These actors have made land into a resource that has to be controlled as a central nexus of all processes of production. They have pushed small producers, peasants, and even states out of the way.
In recent years, we’ve seen a shift towards agro-industry, involving large agricultural plantations and mono-cropping [the cultivation of a single crop on large scale] with a negative impact on the environment, the quality of life of people, the de-structuring of the local economy, and greater dependence on the international economy.
Anti-Peasant Government Programs
The current [Martelly] government is fundamentally anti-peasantry, returning the peasantry to slavery without control over their own means of production, and without the necessary tools to be an actor in the social and economic life of the nation. The government has implemented laws, measures, and projects that exclude the peasantry, such as trying to expropriate people on [the small island of] Île-à-Vâche to make way for tourism. Similar projects are being considered for the islands of La Tortue and La Gonâve.
Beyond tourism, a second target area is exploitation of mines. The World Bank has helped draft a mining law would benefit multinational companies – American, Canadian, European and others – and displace an unknown number of peasants. Both exploration and actual mining are underway even though there hasn’t been a functioning parliament that could pass the law.
The third area has to do with the creation of free-trade agricultural zones to seize the land from peasants for the benefit of investors. Peasants who used to cultivate the land to make a living are reduced to finding daily work in the free trade zone for a few dollars a day. Agritrans [a company led by heir apparent to the presidency, Jovenel Moïse] aims to do just that, to produce bananas for sale in Europe.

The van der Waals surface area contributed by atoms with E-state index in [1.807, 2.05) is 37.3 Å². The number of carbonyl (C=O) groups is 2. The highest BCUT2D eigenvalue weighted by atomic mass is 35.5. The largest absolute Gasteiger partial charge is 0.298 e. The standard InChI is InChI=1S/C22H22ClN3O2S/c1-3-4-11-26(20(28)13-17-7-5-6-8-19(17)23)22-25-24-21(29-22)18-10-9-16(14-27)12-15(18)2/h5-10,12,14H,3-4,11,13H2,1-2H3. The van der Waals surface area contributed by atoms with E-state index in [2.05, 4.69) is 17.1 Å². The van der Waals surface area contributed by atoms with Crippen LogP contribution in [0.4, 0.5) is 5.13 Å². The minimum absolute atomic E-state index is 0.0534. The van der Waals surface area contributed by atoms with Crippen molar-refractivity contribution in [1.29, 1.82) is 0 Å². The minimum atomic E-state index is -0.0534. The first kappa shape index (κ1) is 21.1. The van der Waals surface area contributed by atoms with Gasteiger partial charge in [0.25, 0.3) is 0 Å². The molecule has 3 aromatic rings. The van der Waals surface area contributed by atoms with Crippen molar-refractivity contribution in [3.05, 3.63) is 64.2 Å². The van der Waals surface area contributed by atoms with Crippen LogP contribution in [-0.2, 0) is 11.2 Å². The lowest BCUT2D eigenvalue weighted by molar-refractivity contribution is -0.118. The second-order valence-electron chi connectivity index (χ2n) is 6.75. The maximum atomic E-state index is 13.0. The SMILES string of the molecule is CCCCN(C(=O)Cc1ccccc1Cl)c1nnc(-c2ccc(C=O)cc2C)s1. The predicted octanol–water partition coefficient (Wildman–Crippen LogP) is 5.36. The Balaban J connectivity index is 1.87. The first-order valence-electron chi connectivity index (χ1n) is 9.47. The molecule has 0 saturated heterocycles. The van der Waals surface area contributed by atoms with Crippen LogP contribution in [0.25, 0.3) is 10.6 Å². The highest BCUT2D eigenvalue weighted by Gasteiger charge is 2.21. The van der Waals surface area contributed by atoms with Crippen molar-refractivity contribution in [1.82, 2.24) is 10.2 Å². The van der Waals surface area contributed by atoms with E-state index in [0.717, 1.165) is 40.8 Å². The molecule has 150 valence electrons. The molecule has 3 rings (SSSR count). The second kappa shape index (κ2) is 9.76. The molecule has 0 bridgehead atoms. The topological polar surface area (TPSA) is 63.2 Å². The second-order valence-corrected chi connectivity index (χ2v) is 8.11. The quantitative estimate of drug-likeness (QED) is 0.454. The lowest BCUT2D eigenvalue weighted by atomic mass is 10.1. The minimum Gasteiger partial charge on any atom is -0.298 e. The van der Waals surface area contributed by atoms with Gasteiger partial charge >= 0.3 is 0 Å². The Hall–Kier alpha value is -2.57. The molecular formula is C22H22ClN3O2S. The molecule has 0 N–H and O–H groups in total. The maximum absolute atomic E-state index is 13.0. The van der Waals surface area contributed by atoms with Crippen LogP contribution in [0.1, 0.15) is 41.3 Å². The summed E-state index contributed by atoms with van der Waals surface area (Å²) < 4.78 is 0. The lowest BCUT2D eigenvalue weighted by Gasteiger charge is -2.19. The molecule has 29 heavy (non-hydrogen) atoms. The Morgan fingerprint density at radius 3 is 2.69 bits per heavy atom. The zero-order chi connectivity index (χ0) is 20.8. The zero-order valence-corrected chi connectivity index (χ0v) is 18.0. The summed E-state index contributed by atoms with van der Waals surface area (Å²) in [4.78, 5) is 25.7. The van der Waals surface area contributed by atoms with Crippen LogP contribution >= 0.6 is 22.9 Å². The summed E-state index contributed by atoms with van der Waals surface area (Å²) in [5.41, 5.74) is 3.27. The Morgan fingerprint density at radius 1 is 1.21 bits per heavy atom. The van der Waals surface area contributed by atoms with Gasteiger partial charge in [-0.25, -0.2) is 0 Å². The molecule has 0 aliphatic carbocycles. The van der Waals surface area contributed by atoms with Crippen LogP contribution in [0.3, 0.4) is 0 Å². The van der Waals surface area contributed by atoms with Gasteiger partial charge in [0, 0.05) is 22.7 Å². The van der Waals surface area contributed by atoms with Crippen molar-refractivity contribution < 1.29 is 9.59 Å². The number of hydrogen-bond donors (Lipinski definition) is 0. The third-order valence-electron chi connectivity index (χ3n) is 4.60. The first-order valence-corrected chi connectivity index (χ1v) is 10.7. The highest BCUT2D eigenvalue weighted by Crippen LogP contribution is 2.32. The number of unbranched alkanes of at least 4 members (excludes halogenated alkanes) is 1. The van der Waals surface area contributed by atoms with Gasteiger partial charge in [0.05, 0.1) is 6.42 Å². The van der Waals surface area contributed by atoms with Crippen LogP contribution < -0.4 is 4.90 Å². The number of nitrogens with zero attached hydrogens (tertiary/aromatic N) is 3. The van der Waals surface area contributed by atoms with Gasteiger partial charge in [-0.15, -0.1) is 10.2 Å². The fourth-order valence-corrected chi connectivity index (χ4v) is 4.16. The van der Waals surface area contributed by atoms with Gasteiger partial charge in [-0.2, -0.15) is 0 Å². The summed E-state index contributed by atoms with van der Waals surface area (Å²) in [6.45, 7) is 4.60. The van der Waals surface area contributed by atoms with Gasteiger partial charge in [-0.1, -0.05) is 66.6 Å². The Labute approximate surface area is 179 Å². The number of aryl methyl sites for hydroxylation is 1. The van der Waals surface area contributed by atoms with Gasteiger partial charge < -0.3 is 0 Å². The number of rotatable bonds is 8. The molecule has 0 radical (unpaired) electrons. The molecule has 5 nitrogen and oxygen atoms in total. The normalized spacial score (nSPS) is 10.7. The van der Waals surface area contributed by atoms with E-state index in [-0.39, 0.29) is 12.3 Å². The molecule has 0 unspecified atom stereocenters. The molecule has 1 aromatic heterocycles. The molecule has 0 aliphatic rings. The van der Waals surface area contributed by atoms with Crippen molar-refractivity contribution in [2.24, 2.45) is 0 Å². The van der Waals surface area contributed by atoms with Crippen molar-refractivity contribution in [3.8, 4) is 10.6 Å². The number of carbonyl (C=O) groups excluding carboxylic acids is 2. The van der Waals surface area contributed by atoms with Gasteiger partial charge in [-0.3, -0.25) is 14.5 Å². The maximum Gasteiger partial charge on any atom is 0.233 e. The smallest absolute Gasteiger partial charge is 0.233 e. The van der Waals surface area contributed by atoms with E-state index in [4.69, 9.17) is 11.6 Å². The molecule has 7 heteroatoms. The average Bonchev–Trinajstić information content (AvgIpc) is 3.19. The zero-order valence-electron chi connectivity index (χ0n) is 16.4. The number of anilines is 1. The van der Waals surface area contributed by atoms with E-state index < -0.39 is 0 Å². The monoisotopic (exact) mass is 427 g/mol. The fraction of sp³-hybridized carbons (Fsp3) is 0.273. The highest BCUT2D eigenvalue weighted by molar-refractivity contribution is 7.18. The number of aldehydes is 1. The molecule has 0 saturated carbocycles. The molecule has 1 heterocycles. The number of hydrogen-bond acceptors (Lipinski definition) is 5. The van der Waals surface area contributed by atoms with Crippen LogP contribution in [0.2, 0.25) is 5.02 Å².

In fact, 25% of the country’s GNP comes from peasant agriculture. Even with their simple tools, peasants play an important role in the economy of the country. Yet they are treated dismissively as poor country cousins.
A fourth action on the part of the government, resulting in loss of peasants’ rights to land and life, is the creation of free-trade industrial zones in rural areas. The industrial park in Caracol is a good example of what has happened since 2012, with the complicity of USAID and the Clintons. Another example is in Maribahou, in the North East where Codevi, a Dominican outfit, created a free trade zone. In Caracol, with the displacement of the peasants in a most fertile area, hunger has grown.
The government has abandoned any idea of agrarian reform, contrary to the demands of the peasants. Instead, through land ownership reform, the government is aiming at the expulsion of the peasantry with violence. They are planning to seize the land and eliminate the actors that have prevented the economy and country from sinking since 1791.
The Need for Democracy in Land and Agricultural Policy
Peasant groups are fighting to protect their rights, to get land, to undo the public policies being adopted by the government. They are working to defend a peasant-, family-oriented and ecological agriculture, to promote food sovereignty, and to fight rural poverty through economic and social policies. The mobilizations that have taken place since 2012 are to do away with multinational organizations and companies working endlessly to be the lords and masters of the land. The mobilizations are to let the citizens take control of the country and draft public policies to satisfy their demands. These include the right to land, water, seeds, local markets, food; and to reshaping the connection between agriculture and the larger economy.
We need to create strong organizations and networks to empower people so they can serve their role as citizens and have democratic control of public policies. These organizations and networks must link with their counterparts everywhere to promote food sovereignty in global public economic policy.